Vialogues, States with Online School Initiatives, Culturally Situated Design Tools. This past weekend I attended (and presented at) Teachers College Educational Technology Conference. My presentation (click here for Prezi) was about a project using mobile phones to leverage opportunities for formative assessment in a math class. Below is information about a couple of interesting projects/resources/tools.
Some folks from EdLab at Teachers College have built a really nice interface that supports asyncrhonous dialogue about videos (user uploaded or linked from YouTube). It is a nice way to engage in commenting and idea exchanges without worrying about outside chatter that may happen on the regular comments section of YouTube. A nice feature is that you can easily attach comments to specific time codes, and during the course of playback the relevant comments become highlighted as their time stamp is crossed.
Keeping Pace with K-12 Online Learning
This group produces an annual report on US online schools and state supported online school initiatives, broken down by state. I haven't had a chance yet to read the whole report, but I do like how they make some of their infographics readily available.
Culturally Situated Design Tools
A group at Rensselaer Polytechnic Institute have been doing research on tools that they have developed to connect mathematical concepts to the cultures of particular students. The tools themselves can be a little tricky to get used to, but I really like how each subset provides the cultural information, classroom activities, and the tool itself.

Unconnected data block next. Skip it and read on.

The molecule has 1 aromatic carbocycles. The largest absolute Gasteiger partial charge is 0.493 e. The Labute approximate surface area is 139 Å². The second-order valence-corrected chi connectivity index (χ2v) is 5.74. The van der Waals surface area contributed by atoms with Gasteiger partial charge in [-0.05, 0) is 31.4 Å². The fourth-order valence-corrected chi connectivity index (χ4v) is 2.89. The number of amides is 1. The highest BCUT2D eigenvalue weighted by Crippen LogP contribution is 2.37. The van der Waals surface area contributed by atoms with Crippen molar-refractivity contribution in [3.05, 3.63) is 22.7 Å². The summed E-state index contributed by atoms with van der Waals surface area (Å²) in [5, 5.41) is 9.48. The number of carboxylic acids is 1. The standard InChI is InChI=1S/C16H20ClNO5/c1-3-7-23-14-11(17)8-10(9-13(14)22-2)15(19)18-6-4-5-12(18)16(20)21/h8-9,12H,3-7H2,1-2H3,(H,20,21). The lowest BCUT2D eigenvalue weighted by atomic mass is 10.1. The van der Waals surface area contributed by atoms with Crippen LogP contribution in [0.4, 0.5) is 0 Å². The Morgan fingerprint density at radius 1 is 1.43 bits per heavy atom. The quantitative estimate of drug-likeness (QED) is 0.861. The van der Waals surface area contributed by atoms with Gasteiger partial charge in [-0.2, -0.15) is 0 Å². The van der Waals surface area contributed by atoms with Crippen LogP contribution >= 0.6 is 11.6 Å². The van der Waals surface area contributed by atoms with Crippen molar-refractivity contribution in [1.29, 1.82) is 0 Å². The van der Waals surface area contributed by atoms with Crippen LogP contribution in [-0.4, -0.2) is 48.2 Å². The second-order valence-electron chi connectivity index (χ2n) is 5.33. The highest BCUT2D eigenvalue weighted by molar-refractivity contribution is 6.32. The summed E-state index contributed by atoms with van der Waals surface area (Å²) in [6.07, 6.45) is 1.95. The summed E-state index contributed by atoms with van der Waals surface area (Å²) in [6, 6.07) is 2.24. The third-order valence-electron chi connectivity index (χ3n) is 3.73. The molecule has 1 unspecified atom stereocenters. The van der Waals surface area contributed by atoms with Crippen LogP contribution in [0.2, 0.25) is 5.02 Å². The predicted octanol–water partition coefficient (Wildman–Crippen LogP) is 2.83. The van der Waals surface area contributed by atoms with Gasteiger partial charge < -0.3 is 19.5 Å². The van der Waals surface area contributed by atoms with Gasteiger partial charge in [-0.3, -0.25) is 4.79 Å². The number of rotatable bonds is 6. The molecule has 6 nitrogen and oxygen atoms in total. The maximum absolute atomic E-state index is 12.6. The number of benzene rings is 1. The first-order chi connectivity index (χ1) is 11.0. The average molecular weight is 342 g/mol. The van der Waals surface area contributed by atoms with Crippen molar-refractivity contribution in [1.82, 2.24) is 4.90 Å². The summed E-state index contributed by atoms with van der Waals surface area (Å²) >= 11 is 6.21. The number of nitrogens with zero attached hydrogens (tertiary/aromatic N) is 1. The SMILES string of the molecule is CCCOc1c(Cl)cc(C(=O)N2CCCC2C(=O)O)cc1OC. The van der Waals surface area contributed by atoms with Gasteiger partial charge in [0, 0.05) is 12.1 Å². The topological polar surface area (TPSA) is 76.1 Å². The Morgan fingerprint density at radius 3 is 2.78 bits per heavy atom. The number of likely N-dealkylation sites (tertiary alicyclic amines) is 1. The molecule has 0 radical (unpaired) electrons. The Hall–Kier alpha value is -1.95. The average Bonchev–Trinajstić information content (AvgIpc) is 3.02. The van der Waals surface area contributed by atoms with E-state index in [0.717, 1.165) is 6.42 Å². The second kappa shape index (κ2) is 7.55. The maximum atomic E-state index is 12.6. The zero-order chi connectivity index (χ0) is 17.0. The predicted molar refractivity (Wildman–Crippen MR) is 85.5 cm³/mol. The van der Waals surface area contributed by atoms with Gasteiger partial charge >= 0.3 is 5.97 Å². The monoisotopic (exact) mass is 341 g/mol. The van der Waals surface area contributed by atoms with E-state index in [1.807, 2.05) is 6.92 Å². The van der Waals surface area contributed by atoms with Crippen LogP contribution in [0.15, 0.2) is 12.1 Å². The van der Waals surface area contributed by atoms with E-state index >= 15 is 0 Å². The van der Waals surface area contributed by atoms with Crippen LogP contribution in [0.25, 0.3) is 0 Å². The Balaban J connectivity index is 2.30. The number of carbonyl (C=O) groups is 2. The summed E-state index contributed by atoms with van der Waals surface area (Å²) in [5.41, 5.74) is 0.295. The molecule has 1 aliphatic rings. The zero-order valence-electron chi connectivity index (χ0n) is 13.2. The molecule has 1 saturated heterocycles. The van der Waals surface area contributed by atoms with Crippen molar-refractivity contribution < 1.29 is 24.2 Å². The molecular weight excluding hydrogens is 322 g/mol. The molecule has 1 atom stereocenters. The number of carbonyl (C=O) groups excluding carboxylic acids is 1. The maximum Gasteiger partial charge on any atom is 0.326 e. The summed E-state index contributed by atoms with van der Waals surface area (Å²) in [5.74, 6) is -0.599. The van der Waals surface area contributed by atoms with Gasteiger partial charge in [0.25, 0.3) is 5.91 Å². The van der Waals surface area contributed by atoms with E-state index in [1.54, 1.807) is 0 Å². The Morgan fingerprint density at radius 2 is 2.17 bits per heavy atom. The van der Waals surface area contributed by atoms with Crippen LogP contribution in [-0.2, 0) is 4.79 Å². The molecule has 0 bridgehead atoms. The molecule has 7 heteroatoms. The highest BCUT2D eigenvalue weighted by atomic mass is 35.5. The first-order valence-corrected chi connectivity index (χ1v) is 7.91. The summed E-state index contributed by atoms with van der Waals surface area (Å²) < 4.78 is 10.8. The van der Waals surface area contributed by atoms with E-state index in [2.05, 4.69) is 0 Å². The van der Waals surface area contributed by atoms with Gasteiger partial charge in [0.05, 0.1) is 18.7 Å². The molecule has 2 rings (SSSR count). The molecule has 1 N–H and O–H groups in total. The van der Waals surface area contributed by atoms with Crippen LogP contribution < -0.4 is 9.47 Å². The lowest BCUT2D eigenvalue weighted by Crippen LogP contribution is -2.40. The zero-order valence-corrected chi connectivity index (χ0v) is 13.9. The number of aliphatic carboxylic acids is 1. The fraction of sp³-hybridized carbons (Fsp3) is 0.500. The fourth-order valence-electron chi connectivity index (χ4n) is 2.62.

Google Sketchup 8 (free)
It never ceases to amaze me that Google Sketchup (now on version 8) is a completely free tool. For those who have not heard of it, Sketchup is software that allows you to create 3-dimensional designs. What I like most about it is that its extremely accessible to novice users but is sophisticated enough to do some very impressive modeling.
This year, I'll be working with 7th grade math students who have been asked to come up with new designs for water bottles that use minimal material but hold a lot of volume (they are studying 3D geometry). They will use Sketchup to create several mockup designs, and then will create a physical prototype using the design they are most satisfied with.
Last year, I used Sketchup to create a model of a renovated technology center in my school, starting with nothing but the floor plan provided by the architect leading the redesign.
Kerkythea (Freeware/Open Source)
I found Kerkythea earlier this week when exploring different plug-ins for Sketchup. Kerkythea is a standalone image renderer that has a tool in Skethcup that allows you to add lighting points (sun light, lighting fixtures, etc.) to create pretty amazing renderings of the relatively plain looking Sketchup drawings. It has a bit of a learning curve, but there are some decent tutorials out there. I don't really quite know what I am doing when I use the program at this point, yet I was able to make a pretty awesome version of the photo above in a matter of minutes while following a tutorial from the Kerkythea website.
Header photo by Robert S. Donovan